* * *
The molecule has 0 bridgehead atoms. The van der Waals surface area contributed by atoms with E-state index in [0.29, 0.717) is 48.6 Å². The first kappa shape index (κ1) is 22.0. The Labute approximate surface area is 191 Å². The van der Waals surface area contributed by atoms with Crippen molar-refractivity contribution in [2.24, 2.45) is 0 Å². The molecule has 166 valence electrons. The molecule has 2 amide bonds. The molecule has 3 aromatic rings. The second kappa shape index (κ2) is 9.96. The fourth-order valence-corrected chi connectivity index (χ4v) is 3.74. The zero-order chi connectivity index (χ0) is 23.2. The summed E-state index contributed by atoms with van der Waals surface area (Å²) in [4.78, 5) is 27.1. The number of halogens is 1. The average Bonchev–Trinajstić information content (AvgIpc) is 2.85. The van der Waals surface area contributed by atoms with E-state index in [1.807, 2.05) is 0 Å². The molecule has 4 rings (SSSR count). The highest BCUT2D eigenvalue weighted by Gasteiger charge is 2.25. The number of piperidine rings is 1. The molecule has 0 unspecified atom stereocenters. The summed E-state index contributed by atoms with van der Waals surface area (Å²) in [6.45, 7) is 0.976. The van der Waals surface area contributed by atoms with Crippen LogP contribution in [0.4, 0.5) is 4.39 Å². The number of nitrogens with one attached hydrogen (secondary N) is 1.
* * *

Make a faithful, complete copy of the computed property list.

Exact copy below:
The molecule has 0 bridgehead atoms. The van der Waals surface area contributed by atoms with E-state index in [0.29, 0.717) is 48.6 Å². The first kappa shape index (κ1) is 22.0. The Labute approximate surface area is 191 Å². The van der Waals surface area contributed by atoms with Crippen molar-refractivity contribution in [2.24, 2.45) is 0 Å². The molecule has 166 valence electrons. The molecule has 2 amide bonds. The molecule has 3 aromatic rings. The second kappa shape index (κ2) is 9.96. The fourth-order valence-corrected chi connectivity index (χ4v) is 3.74. The zero-order chi connectivity index (χ0) is 23.2. The summed E-state index contributed by atoms with van der Waals surface area (Å²) in [4.78, 5) is 27.1. The number of halogens is 1. The average Bonchev–Trinajstić information content (AvgIpc) is 2.85. The van der Waals surface area contributed by atoms with E-state index in [1.807, 2.05) is 0 Å². The molecule has 4 rings (SSSR count). The highest BCUT2D eigenvalue weighted by Gasteiger charge is 2.25. The number of piperidine rings is 1. The molecule has 0 unspecified atom stereocenters. The summed E-state index contributed by atoms with van der Waals surface area (Å²) in [6.45, 7) is 0.976. The van der Waals surface area contributed by atoms with Crippen LogP contribution in [0.4, 0.5) is 4.39 Å². The number of nitrogens with one attached hydrogen (secondary N) is 1.